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Regulations, Guidelines, Standards

Submitted 2/18/04
Q: I am currently working on a Final Status Survey Plan, which is using DOE Order 5400.5 surface contamination release limits (same as Reg Guide 1.86 limits) as the DCGLs. The question came up as to how these limits were developed, and what was the technical basis for these limits?

A: Given the recent emphasis on the release of solid materials by NRC, DOE and others, a fair amount of attention has been given to Regulatory Guide 1.86 (1974) surface contamination guidelines, and their origin. As you indicated in your question, the DOE 5400.5 (1990) surface activity guidelines are virtually the same as those listed in Regulatory Guide 1.86. The surface activity guidelines found in Regulatory Guide 1.86 are largely based on instrument detection capabilities at that time (early 1970s), as opposed to being dose- or risk-based. Consider the following excerpts on this subject from recent documents. [Note: These references can be found on the Clearance section of the DDSC web site].

Release of Solid Materials at Licensed Facilities: Issues Paper, Scoping Process for Environmental Issues, and Notice of Public Meetings; Federal Register / Vol. 64, No. 125 / Wednesday, June 30, 1999:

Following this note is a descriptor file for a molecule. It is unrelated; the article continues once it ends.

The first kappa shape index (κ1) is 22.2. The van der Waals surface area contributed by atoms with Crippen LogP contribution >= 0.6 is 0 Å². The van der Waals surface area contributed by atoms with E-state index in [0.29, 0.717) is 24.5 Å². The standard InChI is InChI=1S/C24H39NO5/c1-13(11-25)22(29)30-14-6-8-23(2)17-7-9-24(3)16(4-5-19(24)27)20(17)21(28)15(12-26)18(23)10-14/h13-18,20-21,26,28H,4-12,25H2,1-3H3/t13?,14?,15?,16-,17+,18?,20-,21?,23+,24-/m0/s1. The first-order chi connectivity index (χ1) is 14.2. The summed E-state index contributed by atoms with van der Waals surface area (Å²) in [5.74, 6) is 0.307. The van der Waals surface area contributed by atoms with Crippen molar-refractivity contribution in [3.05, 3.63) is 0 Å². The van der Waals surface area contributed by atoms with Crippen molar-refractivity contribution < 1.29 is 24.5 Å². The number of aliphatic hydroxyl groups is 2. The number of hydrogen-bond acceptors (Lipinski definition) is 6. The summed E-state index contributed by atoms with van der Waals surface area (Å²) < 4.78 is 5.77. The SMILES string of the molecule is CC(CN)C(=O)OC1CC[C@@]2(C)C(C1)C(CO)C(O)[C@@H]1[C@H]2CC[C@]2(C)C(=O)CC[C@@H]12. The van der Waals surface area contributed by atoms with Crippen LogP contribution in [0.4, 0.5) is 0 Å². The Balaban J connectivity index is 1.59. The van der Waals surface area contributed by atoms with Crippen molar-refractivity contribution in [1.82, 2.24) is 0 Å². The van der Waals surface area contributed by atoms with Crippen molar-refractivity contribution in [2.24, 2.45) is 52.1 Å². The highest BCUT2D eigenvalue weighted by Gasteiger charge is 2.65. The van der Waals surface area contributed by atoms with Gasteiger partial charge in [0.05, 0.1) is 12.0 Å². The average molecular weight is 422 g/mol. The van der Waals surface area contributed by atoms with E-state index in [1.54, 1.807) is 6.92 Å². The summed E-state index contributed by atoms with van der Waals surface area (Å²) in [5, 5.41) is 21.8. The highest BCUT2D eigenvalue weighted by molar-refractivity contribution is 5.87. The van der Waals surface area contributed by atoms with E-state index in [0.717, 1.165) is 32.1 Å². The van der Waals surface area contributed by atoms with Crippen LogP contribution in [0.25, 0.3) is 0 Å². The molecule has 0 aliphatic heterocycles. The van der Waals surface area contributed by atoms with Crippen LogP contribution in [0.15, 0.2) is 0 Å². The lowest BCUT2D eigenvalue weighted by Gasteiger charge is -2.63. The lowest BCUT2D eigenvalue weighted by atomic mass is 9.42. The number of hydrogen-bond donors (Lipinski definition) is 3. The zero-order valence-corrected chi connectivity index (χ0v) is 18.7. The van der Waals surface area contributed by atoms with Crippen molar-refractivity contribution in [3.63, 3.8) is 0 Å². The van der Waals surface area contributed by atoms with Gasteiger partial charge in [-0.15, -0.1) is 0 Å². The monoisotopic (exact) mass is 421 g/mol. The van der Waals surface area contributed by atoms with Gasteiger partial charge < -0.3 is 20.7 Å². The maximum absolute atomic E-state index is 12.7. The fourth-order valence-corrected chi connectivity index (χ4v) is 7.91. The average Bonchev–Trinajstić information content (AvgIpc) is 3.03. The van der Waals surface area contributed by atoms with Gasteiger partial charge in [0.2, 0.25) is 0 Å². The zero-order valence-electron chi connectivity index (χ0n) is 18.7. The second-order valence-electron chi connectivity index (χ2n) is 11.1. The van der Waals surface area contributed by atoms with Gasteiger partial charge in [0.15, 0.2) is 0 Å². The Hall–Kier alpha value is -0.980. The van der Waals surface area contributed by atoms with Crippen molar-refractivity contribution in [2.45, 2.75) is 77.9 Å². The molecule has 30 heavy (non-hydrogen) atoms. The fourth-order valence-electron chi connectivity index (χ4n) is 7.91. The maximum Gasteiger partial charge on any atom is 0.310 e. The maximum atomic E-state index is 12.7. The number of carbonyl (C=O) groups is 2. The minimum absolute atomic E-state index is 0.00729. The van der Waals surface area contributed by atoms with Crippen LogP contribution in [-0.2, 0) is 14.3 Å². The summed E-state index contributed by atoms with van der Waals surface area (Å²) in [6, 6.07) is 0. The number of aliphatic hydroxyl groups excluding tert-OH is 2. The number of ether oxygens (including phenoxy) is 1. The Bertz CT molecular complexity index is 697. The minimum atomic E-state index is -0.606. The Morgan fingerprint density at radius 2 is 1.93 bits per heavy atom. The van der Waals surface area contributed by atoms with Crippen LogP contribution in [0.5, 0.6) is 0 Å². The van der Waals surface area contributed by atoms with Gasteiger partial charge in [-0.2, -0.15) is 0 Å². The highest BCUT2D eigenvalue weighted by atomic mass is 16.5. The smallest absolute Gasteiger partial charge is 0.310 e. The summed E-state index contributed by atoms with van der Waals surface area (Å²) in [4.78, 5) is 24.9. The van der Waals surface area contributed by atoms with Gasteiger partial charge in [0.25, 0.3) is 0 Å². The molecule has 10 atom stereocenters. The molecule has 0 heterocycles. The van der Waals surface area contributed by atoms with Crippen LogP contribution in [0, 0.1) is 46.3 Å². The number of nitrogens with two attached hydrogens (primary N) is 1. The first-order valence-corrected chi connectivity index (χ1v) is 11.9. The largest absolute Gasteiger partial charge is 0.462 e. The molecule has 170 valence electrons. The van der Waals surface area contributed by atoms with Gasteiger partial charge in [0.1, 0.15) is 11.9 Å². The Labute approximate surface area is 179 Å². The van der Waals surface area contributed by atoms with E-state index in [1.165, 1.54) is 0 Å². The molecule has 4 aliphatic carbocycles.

"...the values of which were based principally on the detection capabilities of readily available instrumentation at the time the guide was developed. The surface contamination levels were not based on the potential dose to an individual that may result from coming in contact with the released materials although such exposure is estimated to be low. Regulatory Guide 1.86 does not contain dose criteria."

ANSI N13.12; August 1999 (p. 36):

" ...the groupings in Regulatory Guide 1.86 were primarily based on instrumentation detectability and are quite broad (i.e., the general beta gamma emitter category included radionuclides that produced highly different scenario results such as 60Co and 99Tc). Also, since detectability, inhalation (through association with maximum permissible concentrations in air), and ingestion (through association with maximum permissible concentrations in water) were the primary bases for Regulatory Guide 1.86, disagreements with the results of a full modeling analysis can be anticipated."

The Disposition Dilemma: Controlling the Release of Solid Materials from Nuclear Regulatory Commission-Licensed Facilities National Academy of Sciences; 2002 (p. 41):

"...Table I guidance had been in informal use for some time before 1974 and apparently was based on the detection limits of the instruments available at that time, not on an assessment of risk."

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